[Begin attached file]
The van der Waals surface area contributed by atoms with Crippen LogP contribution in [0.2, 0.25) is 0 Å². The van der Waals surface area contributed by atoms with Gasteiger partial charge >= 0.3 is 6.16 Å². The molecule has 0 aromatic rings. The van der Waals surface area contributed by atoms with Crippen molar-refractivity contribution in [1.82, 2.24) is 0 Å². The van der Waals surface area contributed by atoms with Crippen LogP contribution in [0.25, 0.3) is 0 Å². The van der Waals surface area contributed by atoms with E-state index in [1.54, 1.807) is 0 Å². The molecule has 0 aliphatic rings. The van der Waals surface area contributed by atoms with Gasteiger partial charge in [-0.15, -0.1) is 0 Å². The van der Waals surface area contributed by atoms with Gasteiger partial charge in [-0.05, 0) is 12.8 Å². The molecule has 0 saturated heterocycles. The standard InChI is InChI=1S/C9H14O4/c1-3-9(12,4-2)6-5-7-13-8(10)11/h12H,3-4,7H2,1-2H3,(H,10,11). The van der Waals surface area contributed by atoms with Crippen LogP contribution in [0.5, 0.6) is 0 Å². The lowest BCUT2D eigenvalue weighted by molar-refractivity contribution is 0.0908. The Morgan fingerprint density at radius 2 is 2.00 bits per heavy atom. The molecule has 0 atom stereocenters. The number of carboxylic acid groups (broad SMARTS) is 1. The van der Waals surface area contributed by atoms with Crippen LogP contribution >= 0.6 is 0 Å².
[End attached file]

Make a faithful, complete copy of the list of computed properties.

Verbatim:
The van der Waals surface area contributed by atoms with Crippen LogP contribution in [0.2, 0.25) is 0 Å². The van der Waals surface area contributed by atoms with Gasteiger partial charge >= 0.3 is 6.16 Å². The molecule has 0 aromatic rings. The van der Waals surface area contributed by atoms with Crippen molar-refractivity contribution in [1.82, 2.24) is 0 Å². The van der Waals surface area contributed by atoms with Crippen LogP contribution in [0.25, 0.3) is 0 Å². The van der Waals surface area contributed by atoms with E-state index in [1.54, 1.807) is 0 Å². The molecule has 0 aliphatic rings. The van der Waals surface area contributed by atoms with Gasteiger partial charge in [-0.15, -0.1) is 0 Å². The van der Waals surface area contributed by atoms with Gasteiger partial charge in [-0.05, 0) is 12.8 Å². The molecule has 0 saturated heterocycles. The standard InChI is InChI=1S/C9H14O4/c1-3-9(12,4-2)6-5-7-13-8(10)11/h12H,3-4,7H2,1-2H3,(H,10,11). The van der Waals surface area contributed by atoms with Crippen LogP contribution in [0.5, 0.6) is 0 Å². The lowest BCUT2D eigenvalue weighted by molar-refractivity contribution is 0.0908. The Morgan fingerprint density at radius 2 is 2.00 bits per heavy atom. The molecule has 0 atom stereocenters. The number of carboxylic acid groups (broad SMARTS) is 1. The van der Waals surface area contributed by atoms with Crippen LogP contribution >= 0.6 is 0 Å².